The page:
The Fourth and Fourteenth Amendments to the U.S. Constitution protect Americans and Texans from unreasonable searches and seizures performed in the course of a criminal investigation. Generally, evidence that has been seized by law enforcement in violation of the Fourth Amendment cannot be admitted in a criminal prosecution. This exclusionary rule encourages law enforcement officers to follow the constitution or else risk losing the opportunity to obtain a conviction for criminal conduct. There are exceptions to the Fourth Amendment, and it is possible for a defendant to be convicted upon evidence that was found after an illegal and unconstitutional search. The Texas Court of Criminal Appeals recently reversed a lower appellate decision that had thrown out a man’s conviction for possession of methamphetamine based on an illegal search.
The defendant in the recently decided appeal was stopped by law enforcement for failing to have a valid registration for his vehicle. After the stop, the officer attempted to perform an investigative “pat-down” of the defendant, at which point the defendant resisted the officer. Based on the defendant’s resisting the search, he was placed under arrest, and methamphetamine was found at the arrest scene. The defendant was charged with drug possession. Before trial, the defendant attempted to suppress the drug evidence found at the scene of the arrest, arguing that the “pat-down” was not a constitutional search.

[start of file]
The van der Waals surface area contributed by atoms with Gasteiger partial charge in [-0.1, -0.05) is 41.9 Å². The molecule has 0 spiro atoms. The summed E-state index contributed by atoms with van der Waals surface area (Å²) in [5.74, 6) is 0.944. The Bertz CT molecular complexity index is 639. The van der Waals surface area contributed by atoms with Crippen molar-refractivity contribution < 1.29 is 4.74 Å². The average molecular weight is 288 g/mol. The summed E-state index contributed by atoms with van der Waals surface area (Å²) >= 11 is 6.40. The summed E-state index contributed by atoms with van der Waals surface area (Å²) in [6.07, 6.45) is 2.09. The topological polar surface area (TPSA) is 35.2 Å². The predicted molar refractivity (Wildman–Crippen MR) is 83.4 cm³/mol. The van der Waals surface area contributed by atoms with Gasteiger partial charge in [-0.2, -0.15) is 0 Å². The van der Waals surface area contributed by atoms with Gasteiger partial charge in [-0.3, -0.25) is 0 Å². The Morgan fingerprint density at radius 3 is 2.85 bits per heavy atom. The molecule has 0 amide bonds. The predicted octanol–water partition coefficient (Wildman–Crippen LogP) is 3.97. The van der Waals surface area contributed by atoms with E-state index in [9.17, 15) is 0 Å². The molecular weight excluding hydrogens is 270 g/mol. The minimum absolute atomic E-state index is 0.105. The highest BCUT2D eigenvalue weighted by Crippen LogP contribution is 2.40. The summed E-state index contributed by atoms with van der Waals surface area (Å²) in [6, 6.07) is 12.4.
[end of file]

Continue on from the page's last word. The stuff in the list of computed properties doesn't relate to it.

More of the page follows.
The trial court agreed that the search was not legal, however, they rejected the defendant’s motion nonetheless, determining that the defendant’s unlawful conduct of resisting the search was an independent crime that resulted in the drugs being seized.